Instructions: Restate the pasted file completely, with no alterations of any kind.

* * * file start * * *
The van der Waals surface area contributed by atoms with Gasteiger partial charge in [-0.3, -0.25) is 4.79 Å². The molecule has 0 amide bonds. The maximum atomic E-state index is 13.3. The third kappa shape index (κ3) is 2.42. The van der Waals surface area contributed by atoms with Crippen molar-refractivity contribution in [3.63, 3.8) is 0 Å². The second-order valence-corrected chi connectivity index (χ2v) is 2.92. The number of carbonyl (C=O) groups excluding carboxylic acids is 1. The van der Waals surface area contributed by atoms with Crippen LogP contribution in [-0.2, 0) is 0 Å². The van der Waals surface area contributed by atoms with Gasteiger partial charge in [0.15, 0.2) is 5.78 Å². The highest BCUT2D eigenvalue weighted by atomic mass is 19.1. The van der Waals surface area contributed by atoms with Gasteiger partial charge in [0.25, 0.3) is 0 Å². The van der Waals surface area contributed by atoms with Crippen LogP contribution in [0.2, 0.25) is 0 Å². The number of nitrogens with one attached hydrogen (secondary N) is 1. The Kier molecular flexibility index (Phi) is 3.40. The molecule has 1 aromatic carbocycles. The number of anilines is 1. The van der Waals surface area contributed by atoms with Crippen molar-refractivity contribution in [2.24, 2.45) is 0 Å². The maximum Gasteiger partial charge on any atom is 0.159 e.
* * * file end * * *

The van der Waals surface area contributed by atoms with Gasteiger partial charge in [-0.3, -0.25) is 4.79 Å². The molecule has 0 amide bonds. The maximum atomic E-state index is 13.3. The third kappa shape index (κ3) is 2.42. The van der Waals surface area contributed by atoms with Crippen molar-refractivity contribution in [3.63, 3.8) is 0 Å². The second-order valence-corrected chi connectivity index (χ2v) is 2.92. The number of carbonyl (C=O) groups excluding carboxylic acids is 1. The van der Waals surface area contributed by atoms with Crippen LogP contribution in [-0.2, 0) is 0 Å². The van der Waals surface area contributed by atoms with Gasteiger partial charge in [0.15, 0.2) is 5.78 Å². The highest BCUT2D eigenvalue weighted by atomic mass is 19.1. The van der Waals surface area contributed by atoms with Gasteiger partial charge in [0.25, 0.3) is 0 Å². The van der Waals surface area contributed by atoms with Crippen LogP contribution in [0.2, 0.25) is 0 Å². The number of nitrogens with one attached hydrogen (secondary N) is 1. The Kier molecular flexibility index (Phi) is 3.40. The molecule has 1 aromatic carbocycles. The number of anilines is 1. The van der Waals surface area contributed by atoms with Crippen molar-refractivity contribution in [2.24, 2.45) is 0 Å². The maximum Gasteiger partial charge on any atom is 0.159 e.